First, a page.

Millennial parents still like to tap the Bank of Mom & Dad

The Bank of Mom & Dad is busy these days.

Millennials with kids of their own say they received $11,011 in financial support or unpaid labor, on average, from their parents in the past year, according to a recent study by TD Ameritrade.

All told, that adds up to $253 billion worth of financial assistance.

David Lynch, managing director and head of branches for TD Ameritrade, says the generation of young adults aged 18 to 34 faces a different set of financial challenges - most notably, sizeable student loans and stagnant wages.

In other words, these are hardly slackers with their hands out looking for a free ride. In fact, millennial parents tend to view parental support as a tool toward their financial independence - and not a way to delay adult financial responsibilities.

In fact, 56 percent of millennial parents are grateful for the financial help, according to TD Ameritrade's research, although a quarter say they feel embarrassed for the handout.

Chelsea and Kirk Johnson of Lehi, Utah, consider themselves financially independent, yet they borrowed $5,000 from Kirk's parents for a down payment for a new home.

Chelsea, 26, estimates that they are subsidized by about $7,000 annually from their parents, including babysitting, various family meals and a trip to Disneyland.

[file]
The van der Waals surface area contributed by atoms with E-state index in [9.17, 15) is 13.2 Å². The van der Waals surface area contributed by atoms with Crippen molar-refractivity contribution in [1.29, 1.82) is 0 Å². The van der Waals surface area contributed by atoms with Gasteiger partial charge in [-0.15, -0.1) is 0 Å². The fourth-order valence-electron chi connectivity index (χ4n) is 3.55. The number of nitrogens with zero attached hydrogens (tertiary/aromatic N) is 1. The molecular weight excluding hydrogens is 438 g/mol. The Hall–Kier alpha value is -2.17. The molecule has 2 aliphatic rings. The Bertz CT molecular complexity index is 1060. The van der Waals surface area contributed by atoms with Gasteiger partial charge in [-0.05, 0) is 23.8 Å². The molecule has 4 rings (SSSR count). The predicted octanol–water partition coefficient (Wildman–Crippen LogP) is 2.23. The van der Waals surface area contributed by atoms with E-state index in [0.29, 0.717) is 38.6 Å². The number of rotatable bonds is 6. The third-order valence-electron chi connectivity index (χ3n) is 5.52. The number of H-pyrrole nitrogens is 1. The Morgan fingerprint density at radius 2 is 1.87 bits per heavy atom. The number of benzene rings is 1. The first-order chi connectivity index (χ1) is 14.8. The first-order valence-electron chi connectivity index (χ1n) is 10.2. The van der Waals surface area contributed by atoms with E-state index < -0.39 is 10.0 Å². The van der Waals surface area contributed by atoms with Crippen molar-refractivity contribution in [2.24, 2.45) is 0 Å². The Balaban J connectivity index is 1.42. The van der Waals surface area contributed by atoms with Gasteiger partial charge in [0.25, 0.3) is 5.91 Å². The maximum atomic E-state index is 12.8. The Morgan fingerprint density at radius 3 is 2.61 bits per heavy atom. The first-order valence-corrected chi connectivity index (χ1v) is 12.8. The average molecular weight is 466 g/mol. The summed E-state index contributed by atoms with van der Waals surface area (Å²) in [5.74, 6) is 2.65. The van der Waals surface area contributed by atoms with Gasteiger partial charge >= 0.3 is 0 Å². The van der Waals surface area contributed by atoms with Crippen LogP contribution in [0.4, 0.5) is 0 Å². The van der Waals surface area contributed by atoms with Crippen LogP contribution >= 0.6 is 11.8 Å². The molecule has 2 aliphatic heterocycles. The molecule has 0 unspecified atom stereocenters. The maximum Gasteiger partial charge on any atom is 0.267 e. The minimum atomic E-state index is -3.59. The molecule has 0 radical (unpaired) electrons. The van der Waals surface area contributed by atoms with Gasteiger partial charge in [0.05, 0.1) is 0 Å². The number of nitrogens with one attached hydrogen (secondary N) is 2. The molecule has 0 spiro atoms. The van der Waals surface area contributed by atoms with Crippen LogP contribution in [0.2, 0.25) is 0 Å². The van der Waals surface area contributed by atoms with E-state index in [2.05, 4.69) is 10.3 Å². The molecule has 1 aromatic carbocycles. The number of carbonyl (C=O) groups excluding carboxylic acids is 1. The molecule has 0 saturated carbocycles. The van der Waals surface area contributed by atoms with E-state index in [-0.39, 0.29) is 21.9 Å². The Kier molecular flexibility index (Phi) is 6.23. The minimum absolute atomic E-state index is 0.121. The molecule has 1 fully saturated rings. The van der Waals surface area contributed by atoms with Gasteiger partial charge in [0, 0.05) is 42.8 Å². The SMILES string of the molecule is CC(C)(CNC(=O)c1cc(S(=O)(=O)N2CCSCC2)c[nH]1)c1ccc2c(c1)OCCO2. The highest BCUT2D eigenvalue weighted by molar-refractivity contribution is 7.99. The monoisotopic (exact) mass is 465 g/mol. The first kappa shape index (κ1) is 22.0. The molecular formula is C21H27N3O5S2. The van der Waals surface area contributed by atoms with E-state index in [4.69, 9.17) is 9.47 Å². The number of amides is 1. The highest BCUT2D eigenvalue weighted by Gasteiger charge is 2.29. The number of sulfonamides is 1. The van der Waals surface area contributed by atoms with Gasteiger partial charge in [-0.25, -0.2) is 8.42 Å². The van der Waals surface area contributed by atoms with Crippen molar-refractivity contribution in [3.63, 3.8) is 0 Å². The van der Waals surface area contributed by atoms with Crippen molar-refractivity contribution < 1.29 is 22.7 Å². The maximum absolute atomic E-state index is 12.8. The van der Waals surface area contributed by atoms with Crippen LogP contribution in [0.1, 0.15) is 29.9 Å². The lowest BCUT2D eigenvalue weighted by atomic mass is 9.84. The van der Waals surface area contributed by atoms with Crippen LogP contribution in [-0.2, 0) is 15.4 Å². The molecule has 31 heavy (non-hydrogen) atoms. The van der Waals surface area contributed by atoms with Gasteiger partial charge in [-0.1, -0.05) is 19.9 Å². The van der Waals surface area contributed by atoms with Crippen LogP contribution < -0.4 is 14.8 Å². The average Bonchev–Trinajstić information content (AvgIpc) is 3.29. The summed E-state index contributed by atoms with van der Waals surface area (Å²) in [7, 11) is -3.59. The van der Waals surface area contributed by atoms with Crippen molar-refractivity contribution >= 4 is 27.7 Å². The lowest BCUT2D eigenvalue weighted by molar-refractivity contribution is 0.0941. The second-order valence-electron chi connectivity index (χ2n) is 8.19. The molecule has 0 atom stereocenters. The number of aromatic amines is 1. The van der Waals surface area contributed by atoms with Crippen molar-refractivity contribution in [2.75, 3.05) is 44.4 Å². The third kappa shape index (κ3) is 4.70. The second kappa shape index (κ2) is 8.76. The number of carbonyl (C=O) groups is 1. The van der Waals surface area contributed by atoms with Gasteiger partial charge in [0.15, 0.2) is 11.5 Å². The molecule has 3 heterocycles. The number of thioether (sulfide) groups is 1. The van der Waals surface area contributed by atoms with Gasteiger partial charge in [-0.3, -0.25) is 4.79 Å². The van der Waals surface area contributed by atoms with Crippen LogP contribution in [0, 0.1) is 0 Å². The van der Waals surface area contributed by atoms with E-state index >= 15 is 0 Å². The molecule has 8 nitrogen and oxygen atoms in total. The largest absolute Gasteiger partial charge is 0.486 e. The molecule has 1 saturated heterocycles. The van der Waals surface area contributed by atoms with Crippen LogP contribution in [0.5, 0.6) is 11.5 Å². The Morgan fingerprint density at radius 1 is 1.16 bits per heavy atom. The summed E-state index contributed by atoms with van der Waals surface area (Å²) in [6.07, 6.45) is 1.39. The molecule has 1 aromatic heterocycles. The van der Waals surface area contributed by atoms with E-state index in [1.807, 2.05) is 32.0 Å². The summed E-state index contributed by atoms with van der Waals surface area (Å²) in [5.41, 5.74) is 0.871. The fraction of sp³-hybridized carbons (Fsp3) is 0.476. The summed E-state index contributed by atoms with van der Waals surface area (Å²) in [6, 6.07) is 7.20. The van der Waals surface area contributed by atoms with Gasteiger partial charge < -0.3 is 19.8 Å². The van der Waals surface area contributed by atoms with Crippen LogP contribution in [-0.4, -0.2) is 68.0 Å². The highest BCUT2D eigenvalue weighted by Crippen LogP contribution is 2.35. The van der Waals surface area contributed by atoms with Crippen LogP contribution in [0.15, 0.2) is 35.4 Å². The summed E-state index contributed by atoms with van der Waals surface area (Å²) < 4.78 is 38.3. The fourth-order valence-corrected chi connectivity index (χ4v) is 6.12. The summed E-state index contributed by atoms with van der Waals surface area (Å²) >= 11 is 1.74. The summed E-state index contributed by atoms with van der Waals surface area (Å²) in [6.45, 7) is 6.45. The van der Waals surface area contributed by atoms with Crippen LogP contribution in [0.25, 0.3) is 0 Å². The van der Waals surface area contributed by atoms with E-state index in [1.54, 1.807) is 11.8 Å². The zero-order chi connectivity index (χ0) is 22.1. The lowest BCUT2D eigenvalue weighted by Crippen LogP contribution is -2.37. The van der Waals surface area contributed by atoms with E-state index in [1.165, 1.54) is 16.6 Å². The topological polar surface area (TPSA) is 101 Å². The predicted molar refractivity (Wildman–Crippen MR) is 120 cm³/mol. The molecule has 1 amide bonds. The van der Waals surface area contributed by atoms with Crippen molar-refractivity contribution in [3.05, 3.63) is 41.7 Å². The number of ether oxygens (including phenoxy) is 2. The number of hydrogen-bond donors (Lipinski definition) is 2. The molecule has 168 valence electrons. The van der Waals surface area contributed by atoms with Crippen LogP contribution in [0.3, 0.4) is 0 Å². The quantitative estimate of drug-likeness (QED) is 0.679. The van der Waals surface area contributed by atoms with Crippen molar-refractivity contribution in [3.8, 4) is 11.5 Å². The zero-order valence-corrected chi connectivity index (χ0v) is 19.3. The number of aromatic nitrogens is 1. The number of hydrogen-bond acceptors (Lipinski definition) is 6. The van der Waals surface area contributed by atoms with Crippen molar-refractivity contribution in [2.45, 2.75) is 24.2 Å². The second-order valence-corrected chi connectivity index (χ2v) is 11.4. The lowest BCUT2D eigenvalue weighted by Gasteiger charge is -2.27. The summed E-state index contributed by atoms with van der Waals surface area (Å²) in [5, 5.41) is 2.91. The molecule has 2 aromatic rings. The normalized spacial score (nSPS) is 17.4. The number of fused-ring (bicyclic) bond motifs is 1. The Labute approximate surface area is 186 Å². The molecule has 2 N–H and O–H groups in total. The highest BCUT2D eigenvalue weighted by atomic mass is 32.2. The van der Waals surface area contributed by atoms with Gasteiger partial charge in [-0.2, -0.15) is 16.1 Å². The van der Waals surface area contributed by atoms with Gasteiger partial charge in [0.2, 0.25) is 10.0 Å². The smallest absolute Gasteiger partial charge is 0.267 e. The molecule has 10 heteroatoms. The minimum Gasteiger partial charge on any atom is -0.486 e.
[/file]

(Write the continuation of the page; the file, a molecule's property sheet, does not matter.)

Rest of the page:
But they have also drawn up a contract to re-pay the money for the down payment, so that it can be used for Kirk's five siblings, as needed.

John Tarnoff, author of "Boomer Re-invention: How to Create Your Dream Career After 50," is not surprised that millennials are leaning on their parents to get "launched."

As long as grandparents are in sound financial shape for their own retirement, Tarnoff noted they can be in a great position to support millennial offspring.

His advice is to take unexpected occurrences into account, including losing a job early or a debilitating health-related event. The older generation may be in a bit of denial about their own needs, Tarnoff added.


In addition, be sure to be using the money you gift or lend as a teaching tool so that the younger generation stays on a path to independence.

That opinion is shared by Kirk's mom, April Johnson, who sees any financial support she gives her children as an investment in their future.

"Sometimes it just takes another year or two to get over the hump," April said. "We talk to them about it as we go."

(Editing by Lauren Young and G Crosse)